Technicolor Male Models: Giant Talks To Chavis Aaron About The Fashion World

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    It’s fashion week. So, we decided we’d have our own Fashion Week at the offices. With the fashion world undergoing a black girl power supermodel renaissance anchored by Chanel Iman, Jourdan Dunn, Sessilee Lopez, Selita Ebanks and Arlenis Sosa, it seemed less likely of a rise in black male models, let alone models of color. Somewhere, beyond the rainbow, came forth male models who were not your average Herculean beach bum Fabio Lanzoni-type with feathered tresses and a sun-kissed tan. These male models had melanin  that soaked up starlight and had an edginess that blended rock n’ roll excess, punk revolt, urban swag and soft-core kink without batting an eye. Among them, Chavis Aaron is just that: A prime example of nu-vogue and urban decay; a photogenic chameleon able to shock and able to entice sex (a fashion favorite).

    Talking to several male fashion models of color to discuss the fashion world and its ups and downs, race and culture, we get the skinny on the experience of being diverse in fashion. Recovering from a heavy night of intoxicating birthday debauchery, Aaron is the second of fashion beaus to bluntly tell us what is going on in the world of fashion beyond the runaway and share an insight to what he wants out of life.

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    Giant: How were you discovered? What age were you? And how do you think you can get more exposure?

    Chavis: I started modeling at 7 years-old, but I still feel like I have yet to (with emphasis) truly be “discovered.”

    Giant: What was your first gig?

    Chavis: My first gig was a local Indiana paper.

    Giant: What is the most attractive trait to have to be a professional model and why is it important?

    Chavis: There’s no such thing as a trait you must have to model. Models are created based off being different. You have to bring a different look to the table, but a toned body is super important for male models

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    Giant: The modeling world is ruled by women mostly. Is it because they purchase more clothes or is it because menswear is so simple?

    Chavis: I think it’s ruled by women because they are more open to fashion options and combos.

    Giant: Other than modeling agencies RED and Benetton, there’s not a lot of diversity. What do you think the fashion world is missing?

    Chavis: I think that the fashion world is missing equality between male models and female [models].

    Giant: Some designers have stated they don’t design their clothes for black people like Ralph Lauren and Tommy Hilfiger. Do they hire black models or have you been approached by a fashion house of this caliber?

    Chavis: I have known these designers to choose black models for shows, but I still feel that it’s a “token” black model situation.

    Giant: What do you feel about blacks and other minorities wearing the clothes?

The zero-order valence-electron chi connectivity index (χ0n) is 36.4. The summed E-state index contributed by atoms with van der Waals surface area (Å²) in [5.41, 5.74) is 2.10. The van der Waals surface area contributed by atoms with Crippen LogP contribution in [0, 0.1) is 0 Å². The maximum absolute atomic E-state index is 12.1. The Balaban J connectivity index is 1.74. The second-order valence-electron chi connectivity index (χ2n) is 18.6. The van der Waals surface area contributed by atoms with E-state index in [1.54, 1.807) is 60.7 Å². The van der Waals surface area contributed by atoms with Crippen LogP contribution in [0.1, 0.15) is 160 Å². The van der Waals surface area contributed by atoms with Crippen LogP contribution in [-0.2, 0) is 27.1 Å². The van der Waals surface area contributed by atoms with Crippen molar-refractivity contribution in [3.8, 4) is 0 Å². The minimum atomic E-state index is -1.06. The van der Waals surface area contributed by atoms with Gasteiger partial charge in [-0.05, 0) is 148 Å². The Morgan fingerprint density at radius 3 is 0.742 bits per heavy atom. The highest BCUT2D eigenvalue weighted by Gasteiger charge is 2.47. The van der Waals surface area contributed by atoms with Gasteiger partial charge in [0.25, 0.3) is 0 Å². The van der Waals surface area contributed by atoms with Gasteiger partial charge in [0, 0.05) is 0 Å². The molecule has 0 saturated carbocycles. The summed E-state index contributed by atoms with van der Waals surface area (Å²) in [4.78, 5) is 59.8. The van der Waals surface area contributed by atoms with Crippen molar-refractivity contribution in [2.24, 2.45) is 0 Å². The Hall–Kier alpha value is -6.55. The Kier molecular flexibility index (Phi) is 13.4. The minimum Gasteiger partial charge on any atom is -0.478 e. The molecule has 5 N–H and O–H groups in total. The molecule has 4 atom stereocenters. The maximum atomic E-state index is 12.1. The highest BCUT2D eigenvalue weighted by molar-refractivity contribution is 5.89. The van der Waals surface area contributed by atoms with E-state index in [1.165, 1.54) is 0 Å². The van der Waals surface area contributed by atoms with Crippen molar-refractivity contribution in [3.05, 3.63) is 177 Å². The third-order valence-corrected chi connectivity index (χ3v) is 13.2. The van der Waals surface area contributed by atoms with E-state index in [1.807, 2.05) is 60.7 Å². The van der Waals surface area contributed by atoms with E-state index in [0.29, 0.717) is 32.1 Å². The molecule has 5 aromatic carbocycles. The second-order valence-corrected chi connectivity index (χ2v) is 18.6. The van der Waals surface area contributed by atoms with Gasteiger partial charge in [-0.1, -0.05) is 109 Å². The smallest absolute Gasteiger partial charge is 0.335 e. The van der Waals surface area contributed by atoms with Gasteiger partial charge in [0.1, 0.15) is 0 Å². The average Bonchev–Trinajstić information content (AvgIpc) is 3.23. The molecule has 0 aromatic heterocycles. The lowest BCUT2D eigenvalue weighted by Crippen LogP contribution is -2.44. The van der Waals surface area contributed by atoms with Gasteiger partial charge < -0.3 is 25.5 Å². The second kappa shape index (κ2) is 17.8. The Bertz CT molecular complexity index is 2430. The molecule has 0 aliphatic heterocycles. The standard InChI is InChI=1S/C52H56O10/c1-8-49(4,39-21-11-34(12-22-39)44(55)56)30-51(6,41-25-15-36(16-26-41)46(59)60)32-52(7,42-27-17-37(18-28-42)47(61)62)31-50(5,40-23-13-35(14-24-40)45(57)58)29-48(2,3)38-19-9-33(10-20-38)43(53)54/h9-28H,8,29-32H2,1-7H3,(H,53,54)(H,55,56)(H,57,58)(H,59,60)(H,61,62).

Chavis: I think that its their choice to wear [the clothes] or not; I have no problem.

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    Giant: How do you feel about the opinion of male models being accessories in fashion shoots?

    Chavis: I think its def. true that male models are just that, accessories. And [I] think that we have just the same to offer, talent-wise, as any one else.

    Giant: What does the fashion world need most?

    Chavis: The fashion world needs more of an open mind and ethnic understanding.

    Giant: You’ve traveled quite a bit. What places have you been to? Any place in particular that you just adore?

    Chavis: I love South Beach! The energy there is amazing. [I am] waiting for London, [that trip is] coming soon.

    Giant: Have you picked up any skills in your travels?

    Chavis: I have learned patience, organization, dedication, passion, and [a] strong work out habit.

    Giant: Have you allowed yourself to learn other cultures because of your ability to travel?

    Chavis: Unfortunately, I haven’t left the country yet.

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    Giant: It’s a recession. How are you making money in such a harsh socioeconomic zeitgeist as this?

    Chavis: Yeah, modeling is not always easy. So, I also started two companies: C A Reaction, where we do Branding/Marketing/ Event planning, and also C A Reaction Staffing, where we staff other models for Bartenders/servers for events nationwide.

    Giant: Are casting directors and designers a lot harder than they were five years ago because of the recession?

    Chavis: Yeah, I think casting [is] a lot harder and [I] also [think] there is a lot more competition with the increase of new models from reality shows and [the] media push to want to become a model [is a] frenzy.

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    Giant: What is the one thing you would change about the fashion world?

    Chavis: That it would be more diverse.

    Giant: Its fashion week, will you be a part of any shows?

    Chavis: This year, I felt as though I need[ed] a break, and [that I will] come back and hit the industry with a big bang!

    Giant: Is there a particular client that you are always happy to work with?

    Chavis: I love working with new designers that just have the passion for what they do best—design.

    Giant: Anyone in particular that you are not willing to work with?

    Chavis: Never; I am an equal opportunity employee! (laughs)

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    Giant: Any labels or clients you’d be smitten to work with?

    Chavis: I would love to be the face for D&G, Dsquared2, and Diesel.

    Giant: Anything in the future you’re excited about?

    Chavis: I’m excited to shoot a lot of new work including a calendar/website coming soon, so [be on the] look out!

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